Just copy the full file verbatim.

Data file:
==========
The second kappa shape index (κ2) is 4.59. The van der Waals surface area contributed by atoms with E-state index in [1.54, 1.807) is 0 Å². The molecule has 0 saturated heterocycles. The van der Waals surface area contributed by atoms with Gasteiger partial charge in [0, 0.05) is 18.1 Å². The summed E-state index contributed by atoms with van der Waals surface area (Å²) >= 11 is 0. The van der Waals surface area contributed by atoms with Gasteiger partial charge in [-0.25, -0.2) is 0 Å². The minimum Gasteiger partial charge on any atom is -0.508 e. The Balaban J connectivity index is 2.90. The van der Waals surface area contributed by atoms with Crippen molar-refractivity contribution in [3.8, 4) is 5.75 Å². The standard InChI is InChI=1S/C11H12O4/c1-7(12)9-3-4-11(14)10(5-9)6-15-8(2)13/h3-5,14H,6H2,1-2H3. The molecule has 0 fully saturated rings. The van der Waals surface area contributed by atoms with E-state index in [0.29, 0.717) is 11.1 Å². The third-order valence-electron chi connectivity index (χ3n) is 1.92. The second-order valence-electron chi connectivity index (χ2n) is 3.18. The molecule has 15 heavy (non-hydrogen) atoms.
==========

The second kappa shape index (κ2) is 4.59. The van der Waals surface area contributed by atoms with E-state index in [1.54, 1.807) is 0 Å². The molecule has 0 saturated heterocycles. The van der Waals surface area contributed by atoms with Gasteiger partial charge in [0, 0.05) is 18.1 Å². The summed E-state index contributed by atoms with van der Waals surface area (Å²) >= 11 is 0. The van der Waals surface area contributed by atoms with Gasteiger partial charge in [-0.25, -0.2) is 0 Å². The minimum Gasteiger partial charge on any atom is -0.508 e. The Balaban J connectivity index is 2.90. The van der Waals surface area contributed by atoms with Crippen molar-refractivity contribution in [3.8, 4) is 5.75 Å². The standard InChI is InChI=1S/C11H12O4/c1-7(12)9-3-4-11(14)10(5-9)6-15-8(2)13/h3-5,14H,6H2,1-2H3. The molecule has 0 fully saturated rings. The van der Waals surface area contributed by atoms with E-state index in [0.29, 0.717) is 11.1 Å². The third-order valence-electron chi connectivity index (χ3n) is 1.92. The second-order valence-electron chi connectivity index (χ2n) is 3.18. The molecule has 15 heavy (non-hydrogen) atoms.